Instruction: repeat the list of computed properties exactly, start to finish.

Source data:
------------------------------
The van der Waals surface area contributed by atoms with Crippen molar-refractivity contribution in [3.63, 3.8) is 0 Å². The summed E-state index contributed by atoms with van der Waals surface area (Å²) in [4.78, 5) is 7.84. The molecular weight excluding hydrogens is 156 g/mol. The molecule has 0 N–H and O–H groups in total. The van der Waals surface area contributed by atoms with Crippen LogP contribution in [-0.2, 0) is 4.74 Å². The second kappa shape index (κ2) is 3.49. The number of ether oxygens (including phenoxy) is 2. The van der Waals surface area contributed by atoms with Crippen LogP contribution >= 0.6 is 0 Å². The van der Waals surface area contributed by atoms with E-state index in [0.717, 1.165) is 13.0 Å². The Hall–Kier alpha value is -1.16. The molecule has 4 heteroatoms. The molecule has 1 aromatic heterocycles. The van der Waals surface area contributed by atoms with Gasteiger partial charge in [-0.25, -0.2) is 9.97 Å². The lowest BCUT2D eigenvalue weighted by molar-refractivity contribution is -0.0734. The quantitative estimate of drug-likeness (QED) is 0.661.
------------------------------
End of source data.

The van der Waals surface area contributed by atoms with Crippen molar-refractivity contribution in [3.63, 3.8) is 0 Å². The summed E-state index contributed by atoms with van der Waals surface area (Å²) in [4.78, 5) is 7.84. The molecular weight excluding hydrogens is 156 g/mol. The molecule has 0 N–H and O–H groups in total. The van der Waals surface area contributed by atoms with Crippen LogP contribution in [-0.2, 0) is 4.74 Å². The second kappa shape index (κ2) is 3.49. The number of ether oxygens (including phenoxy) is 2. The van der Waals surface area contributed by atoms with Crippen LogP contribution >= 0.6 is 0 Å². The van der Waals surface area contributed by atoms with E-state index in [0.717, 1.165) is 13.0 Å². The Hall–Kier alpha value is -1.16. The molecule has 4 heteroatoms. The molecule has 1 aromatic heterocycles. The van der Waals surface area contributed by atoms with Gasteiger partial charge in [-0.25, -0.2) is 9.97 Å². The lowest BCUT2D eigenvalue weighted by molar-refractivity contribution is -0.0734. The quantitative estimate of drug-likeness (QED) is 0.661.